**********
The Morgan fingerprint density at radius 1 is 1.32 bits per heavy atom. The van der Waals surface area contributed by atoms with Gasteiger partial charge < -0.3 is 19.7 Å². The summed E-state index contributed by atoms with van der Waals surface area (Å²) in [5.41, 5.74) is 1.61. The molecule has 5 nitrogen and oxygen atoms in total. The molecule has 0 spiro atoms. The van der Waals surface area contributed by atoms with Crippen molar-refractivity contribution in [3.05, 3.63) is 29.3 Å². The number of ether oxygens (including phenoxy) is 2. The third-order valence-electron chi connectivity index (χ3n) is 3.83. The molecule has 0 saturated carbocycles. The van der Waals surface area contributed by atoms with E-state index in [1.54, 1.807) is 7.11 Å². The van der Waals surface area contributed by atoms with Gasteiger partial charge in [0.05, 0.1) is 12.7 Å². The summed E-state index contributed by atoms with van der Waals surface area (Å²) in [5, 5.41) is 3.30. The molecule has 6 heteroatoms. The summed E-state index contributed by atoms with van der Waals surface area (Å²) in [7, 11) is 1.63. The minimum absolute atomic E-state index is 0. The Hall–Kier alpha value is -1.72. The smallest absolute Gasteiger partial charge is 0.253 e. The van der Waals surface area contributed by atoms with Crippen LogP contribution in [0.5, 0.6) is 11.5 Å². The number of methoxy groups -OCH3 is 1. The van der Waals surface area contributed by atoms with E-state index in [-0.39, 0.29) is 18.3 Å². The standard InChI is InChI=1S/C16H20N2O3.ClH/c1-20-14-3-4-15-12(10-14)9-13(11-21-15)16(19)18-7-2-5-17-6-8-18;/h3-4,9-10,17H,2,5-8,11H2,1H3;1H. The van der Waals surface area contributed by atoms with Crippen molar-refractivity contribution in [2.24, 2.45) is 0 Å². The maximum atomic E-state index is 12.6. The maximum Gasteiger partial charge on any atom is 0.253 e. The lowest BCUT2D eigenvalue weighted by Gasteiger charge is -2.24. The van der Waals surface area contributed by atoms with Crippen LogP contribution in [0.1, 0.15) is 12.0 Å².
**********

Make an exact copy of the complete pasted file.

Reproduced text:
The Morgan fingerprint density at radius 1 is 1.32 bits per heavy atom. The van der Waals surface area contributed by atoms with Gasteiger partial charge < -0.3 is 19.7 Å². The summed E-state index contributed by atoms with van der Waals surface area (Å²) in [5.41, 5.74) is 1.61. The molecule has 5 nitrogen and oxygen atoms in total. The molecule has 0 spiro atoms. The van der Waals surface area contributed by atoms with Crippen molar-refractivity contribution in [3.05, 3.63) is 29.3 Å². The number of ether oxygens (including phenoxy) is 2. The third-order valence-electron chi connectivity index (χ3n) is 3.83. The molecule has 0 saturated carbocycles. The van der Waals surface area contributed by atoms with E-state index in [1.54, 1.807) is 7.11 Å². The van der Waals surface area contributed by atoms with Gasteiger partial charge in [0.05, 0.1) is 12.7 Å². The summed E-state index contributed by atoms with van der Waals surface area (Å²) in [5, 5.41) is 3.30. The molecule has 6 heteroatoms. The summed E-state index contributed by atoms with van der Waals surface area (Å²) in [7, 11) is 1.63. The minimum absolute atomic E-state index is 0. The Hall–Kier alpha value is -1.72. The smallest absolute Gasteiger partial charge is 0.253 e. The van der Waals surface area contributed by atoms with Crippen LogP contribution in [0.5, 0.6) is 11.5 Å². The number of methoxy groups -OCH3 is 1. The van der Waals surface area contributed by atoms with E-state index in [-0.39, 0.29) is 18.3 Å². The standard InChI is InChI=1S/C16H20N2O3.ClH/c1-20-14-3-4-15-12(10-14)9-13(11-21-15)16(19)18-7-2-5-17-6-8-18;/h3-4,9-10,17H,2,5-8,11H2,1H3;1H. The van der Waals surface area contributed by atoms with Crippen molar-refractivity contribution in [2.24, 2.45) is 0 Å². The maximum atomic E-state index is 12.6. The maximum Gasteiger partial charge on any atom is 0.253 e. The lowest BCUT2D eigenvalue weighted by Gasteiger charge is -2.24. The van der Waals surface area contributed by atoms with Crippen LogP contribution in [0.1, 0.15) is 12.0 Å².